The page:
Using a Brown-out to Eliminate Endless Operational Tasks

I was home recently answering email when the electricity suddenly shut off.  Thinking it was just my apt, I went to the fuse box and flicked the switch.  No response.   I poked my head out of the window and realized that the entire block had also lost electricity as lights, ACs and other noisy engines had shut down.

I panicked and  immediately shut down my computer to avoid losing my work.  But in the midst of closing everything – I came to a realization.  If this event had not occurred, would I have been able to prioritize my “things to do list” so effectively?  No way.  I had a list of emails to respond to, people to follow up with and tasks to complete.  But most of it was busy work.  Why wasn’t I prioritizing my time to bring in new business and gain additional sales?

While I don’t recommend having a black/brown out to teach you this lesson, I recommend thinking in this manner to see what you are spending your time on.  Are you  trying to start too many projects?  Run too many events?  Keep too many balls juggling in the air?  If you are like me and many typical entrepreneurs, you probably have more ideas than hours in a day and need to ensure you are focused on what brings in money on your bottom line.

So I spent the time without electricity thinking if I only had 2 hours of time on my computer – what would I do?  What activity would result in maximizing my time in generating revenue…rather than my endless list of operational tasks?

I came up with a list that included:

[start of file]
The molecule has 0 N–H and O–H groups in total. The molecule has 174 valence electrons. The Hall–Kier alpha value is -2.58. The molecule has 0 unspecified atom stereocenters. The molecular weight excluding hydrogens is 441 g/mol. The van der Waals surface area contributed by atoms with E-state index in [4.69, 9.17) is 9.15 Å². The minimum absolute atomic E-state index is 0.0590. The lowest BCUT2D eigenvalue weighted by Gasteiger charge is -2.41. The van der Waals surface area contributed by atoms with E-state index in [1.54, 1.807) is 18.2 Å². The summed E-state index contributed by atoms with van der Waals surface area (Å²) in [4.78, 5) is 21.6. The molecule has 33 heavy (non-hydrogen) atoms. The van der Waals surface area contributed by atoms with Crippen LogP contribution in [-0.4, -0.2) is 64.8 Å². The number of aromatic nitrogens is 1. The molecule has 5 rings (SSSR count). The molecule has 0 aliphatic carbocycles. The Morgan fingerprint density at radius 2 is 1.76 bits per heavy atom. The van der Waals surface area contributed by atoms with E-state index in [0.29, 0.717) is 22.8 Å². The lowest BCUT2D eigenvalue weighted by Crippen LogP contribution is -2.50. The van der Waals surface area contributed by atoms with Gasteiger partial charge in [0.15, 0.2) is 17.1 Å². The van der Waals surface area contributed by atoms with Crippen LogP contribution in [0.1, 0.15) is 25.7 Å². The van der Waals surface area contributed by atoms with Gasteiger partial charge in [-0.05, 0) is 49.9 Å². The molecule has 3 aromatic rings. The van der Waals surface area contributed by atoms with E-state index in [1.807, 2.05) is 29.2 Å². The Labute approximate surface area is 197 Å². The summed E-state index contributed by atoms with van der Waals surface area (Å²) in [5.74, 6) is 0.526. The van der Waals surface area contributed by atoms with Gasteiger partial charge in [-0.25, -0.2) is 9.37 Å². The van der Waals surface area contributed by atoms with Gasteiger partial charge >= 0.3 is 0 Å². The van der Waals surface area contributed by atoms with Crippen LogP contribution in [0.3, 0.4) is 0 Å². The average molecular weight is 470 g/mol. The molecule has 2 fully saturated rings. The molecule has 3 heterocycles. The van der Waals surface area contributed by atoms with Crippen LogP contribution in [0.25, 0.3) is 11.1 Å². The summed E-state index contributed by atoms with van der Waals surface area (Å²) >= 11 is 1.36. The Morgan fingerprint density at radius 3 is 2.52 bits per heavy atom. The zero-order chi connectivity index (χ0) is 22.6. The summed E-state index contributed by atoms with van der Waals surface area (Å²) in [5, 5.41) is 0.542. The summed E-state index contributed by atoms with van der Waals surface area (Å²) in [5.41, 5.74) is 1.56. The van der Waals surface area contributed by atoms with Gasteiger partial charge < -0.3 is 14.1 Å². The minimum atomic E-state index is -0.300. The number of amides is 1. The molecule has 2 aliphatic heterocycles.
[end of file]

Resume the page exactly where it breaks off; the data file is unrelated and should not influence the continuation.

1. Outsourcing a graphic design and writing project on  Sure,  I could probably do the work myself.   But I’d rather spend a few bucks an hour than lose the potential to develop a large sale.  It works out cheaper – even with the additional time I need to spend managing the outsourcers.

2. Partnering with event professional for an upcoming workshop.  Rather than managing all of the operational details (like registration lists, advanced PR and confirmation), it is more efficient to get help and hire an expert in this area.

3. List 50 sales prospects to contact this week and set up emails/call for outreach.  This task I often push back on my Daily Things to Do List – citing the need to put out more “fires” like my above examples.  But if include it higher on my list and seek ways to outsource more projects, it will provide greater opportunities overall.

Entrepreneurs,  it’s time to put down the endless list of operational tasks.  They are important but focus your energy and your time on generating sales and maintaining revenue projections – rather than just the “busy” work.

Let me know what you are re-prioritizing for your company after reading this post!

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